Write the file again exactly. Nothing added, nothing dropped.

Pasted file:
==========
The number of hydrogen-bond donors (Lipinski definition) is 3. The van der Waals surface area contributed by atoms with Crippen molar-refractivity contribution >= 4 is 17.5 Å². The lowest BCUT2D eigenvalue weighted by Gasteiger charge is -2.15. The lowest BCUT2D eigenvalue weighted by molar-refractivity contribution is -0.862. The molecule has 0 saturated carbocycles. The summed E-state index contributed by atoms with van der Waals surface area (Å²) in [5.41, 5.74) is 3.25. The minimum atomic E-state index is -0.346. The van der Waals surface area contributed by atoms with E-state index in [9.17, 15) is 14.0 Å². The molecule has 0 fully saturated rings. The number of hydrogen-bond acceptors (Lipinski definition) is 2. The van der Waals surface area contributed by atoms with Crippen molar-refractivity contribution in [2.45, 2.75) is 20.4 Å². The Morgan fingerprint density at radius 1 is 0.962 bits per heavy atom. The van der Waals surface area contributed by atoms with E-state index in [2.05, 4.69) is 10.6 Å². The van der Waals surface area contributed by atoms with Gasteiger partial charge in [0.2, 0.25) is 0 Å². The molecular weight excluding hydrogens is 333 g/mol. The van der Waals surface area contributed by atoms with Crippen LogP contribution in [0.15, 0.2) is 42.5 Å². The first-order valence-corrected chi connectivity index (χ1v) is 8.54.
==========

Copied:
The number of hydrogen-bond donors (Lipinski definition) is 3. The van der Waals surface area contributed by atoms with Crippen molar-refractivity contribution >= 4 is 17.5 Å². The lowest BCUT2D eigenvalue weighted by Gasteiger charge is -2.15. The lowest BCUT2D eigenvalue weighted by molar-refractivity contribution is -0.862. The molecule has 0 saturated carbocycles. The summed E-state index contributed by atoms with van der Waals surface area (Å²) in [5.41, 5.74) is 3.25. The minimum atomic E-state index is -0.346. The van der Waals surface area contributed by atoms with E-state index in [9.17, 15) is 14.0 Å². The molecule has 0 fully saturated rings. The number of hydrogen-bond acceptors (Lipinski definition) is 2. The van der Waals surface area contributed by atoms with Crippen molar-refractivity contribution in [2.45, 2.75) is 20.4 Å². The Morgan fingerprint density at radius 1 is 0.962 bits per heavy atom. The van der Waals surface area contributed by atoms with E-state index in [2.05, 4.69) is 10.6 Å². The van der Waals surface area contributed by atoms with Gasteiger partial charge in [0.2, 0.25) is 0 Å². The molecular weight excluding hydrogens is 333 g/mol. The van der Waals surface area contributed by atoms with Crippen LogP contribution in [0.15, 0.2) is 42.5 Å². The first-order valence-corrected chi connectivity index (χ1v) is 8.54.